Sony was in the ideal position to expand its market control through inventing the “iPod.” Instead, Sony languished allowing a computer company with no experience in the music business to brazenly jump into the market and then, to dominate the music industry. That computer company? Apple. And the invention of the iPod, followed quickly by the development of the iTunes store established Apple as an industry giant. Apple’s vision and power of innovation allowed it to evolve from a computer company into a consumer electronics company and major retailer behemoth.

So, why did Sony not make this jump? Some experts attribute Sony’s failure to “innovation dilemma.”

Innovation dilemma occurs when established companies in an industry become resistant to perceived disruptive innovation, which threatens their existing capabilities and cannibalizes their existing products. In theory, an assemblage of businesses which could be positively impacted by disruptive innovation might appear to be the best means of assembling the capabilities needed to manage proactive change. In practice, it is more often than not a means of gathering together everyone who has an incentive to resist change.

The executives of music companies, film studios and book publishers did not embrace the opportunities offered by new channels of distribution. They saw these technological developments as a threat to well established business models in which they had large personal and corporate investments. And their lack of vision was a financial and cultural time bomb waiting to explode.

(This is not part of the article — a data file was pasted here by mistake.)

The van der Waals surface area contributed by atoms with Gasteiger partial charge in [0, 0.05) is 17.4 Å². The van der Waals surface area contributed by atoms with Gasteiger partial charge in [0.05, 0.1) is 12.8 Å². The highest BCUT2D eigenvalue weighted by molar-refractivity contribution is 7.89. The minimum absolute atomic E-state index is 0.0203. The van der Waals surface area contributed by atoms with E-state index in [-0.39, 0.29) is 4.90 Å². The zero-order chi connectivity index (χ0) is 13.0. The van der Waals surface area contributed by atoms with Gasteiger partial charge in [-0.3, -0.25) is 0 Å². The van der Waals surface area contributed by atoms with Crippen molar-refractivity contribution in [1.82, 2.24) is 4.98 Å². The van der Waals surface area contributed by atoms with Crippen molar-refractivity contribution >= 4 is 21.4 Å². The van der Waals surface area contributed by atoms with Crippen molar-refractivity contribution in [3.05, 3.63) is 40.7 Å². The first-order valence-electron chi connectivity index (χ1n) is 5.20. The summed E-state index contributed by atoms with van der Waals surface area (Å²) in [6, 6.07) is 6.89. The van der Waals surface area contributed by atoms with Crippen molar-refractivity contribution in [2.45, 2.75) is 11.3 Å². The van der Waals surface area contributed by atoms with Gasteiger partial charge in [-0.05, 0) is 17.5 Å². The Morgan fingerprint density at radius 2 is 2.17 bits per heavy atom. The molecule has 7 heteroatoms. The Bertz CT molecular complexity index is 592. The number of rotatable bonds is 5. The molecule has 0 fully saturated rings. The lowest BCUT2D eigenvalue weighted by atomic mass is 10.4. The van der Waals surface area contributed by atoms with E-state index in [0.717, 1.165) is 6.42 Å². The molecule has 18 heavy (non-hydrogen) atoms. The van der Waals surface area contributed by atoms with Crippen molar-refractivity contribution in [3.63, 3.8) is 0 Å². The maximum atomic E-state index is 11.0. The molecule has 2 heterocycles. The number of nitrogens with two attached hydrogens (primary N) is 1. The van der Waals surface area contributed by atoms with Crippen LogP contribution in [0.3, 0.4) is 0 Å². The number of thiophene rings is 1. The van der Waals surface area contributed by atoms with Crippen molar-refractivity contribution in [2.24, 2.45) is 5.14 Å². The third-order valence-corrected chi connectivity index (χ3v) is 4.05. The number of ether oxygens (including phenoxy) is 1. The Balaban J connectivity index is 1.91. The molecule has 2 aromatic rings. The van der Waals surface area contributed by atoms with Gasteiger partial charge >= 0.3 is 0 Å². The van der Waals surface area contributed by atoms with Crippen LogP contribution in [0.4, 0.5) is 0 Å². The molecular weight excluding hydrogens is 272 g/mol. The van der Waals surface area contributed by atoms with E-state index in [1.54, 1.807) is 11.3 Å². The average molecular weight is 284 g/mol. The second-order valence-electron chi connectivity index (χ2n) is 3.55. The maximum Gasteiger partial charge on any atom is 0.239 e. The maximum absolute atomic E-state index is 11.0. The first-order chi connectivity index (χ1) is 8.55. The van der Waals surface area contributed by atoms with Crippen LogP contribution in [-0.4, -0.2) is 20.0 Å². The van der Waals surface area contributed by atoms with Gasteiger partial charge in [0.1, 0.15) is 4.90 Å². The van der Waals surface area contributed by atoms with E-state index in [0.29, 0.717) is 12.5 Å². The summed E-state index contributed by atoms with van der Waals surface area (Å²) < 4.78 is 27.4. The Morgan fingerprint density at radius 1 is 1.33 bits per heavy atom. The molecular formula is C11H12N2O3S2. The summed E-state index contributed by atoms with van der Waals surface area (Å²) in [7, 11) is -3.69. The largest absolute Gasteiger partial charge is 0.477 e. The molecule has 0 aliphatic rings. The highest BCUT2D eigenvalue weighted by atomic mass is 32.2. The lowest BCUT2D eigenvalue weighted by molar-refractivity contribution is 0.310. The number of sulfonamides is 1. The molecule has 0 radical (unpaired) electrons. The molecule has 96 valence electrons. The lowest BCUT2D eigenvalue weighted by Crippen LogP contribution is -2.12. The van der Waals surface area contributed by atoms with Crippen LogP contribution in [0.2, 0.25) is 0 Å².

This allowed Apple, with its creative innovation to introduce its vision into a completely new industry and to dominate the competition. The old ideas from old companies mired in protectionist thinking could not possibly compete.


Thirty years ago, when an employee needed a copy of a document, more often than not, they were asked to “get a Xerox of that please.” Xerox’s control of the business copier market was so entrenched that its corporate name became synonymous with photocopies.

To sustain this monopoly, in 1970 Xerox started its research department, the Xerox Palo Alto Research Center (“Parc”). Parc was supposed to allow Xerox to look ahead and invent the technologies of the future. And at first, Parc was successful in developing inventions. The Ethernet, the graphical user interface, a commercial version of the mouse and laser printers were the work of Parc. And yet, Xerox was not able to capitalize on the market potential of its own research and development.

Then, in 1984, despite not having invented the graphical user interface or the mouse, both of these technologies were incorporated in Apple’s Macintosh. The Macbook evolved and became a dominant force in personal computing machines while Xerox market share is non-existent.

The lesson learned is that research, development and invention are not enough. In order to creatively and successfully innovate, a company must take its framework and inventions and adopt them to have commercial success. Xerox failed in part because its leaders could not connect those innovations with its core business. Innovation without sustainably profitable business models is only half the battle.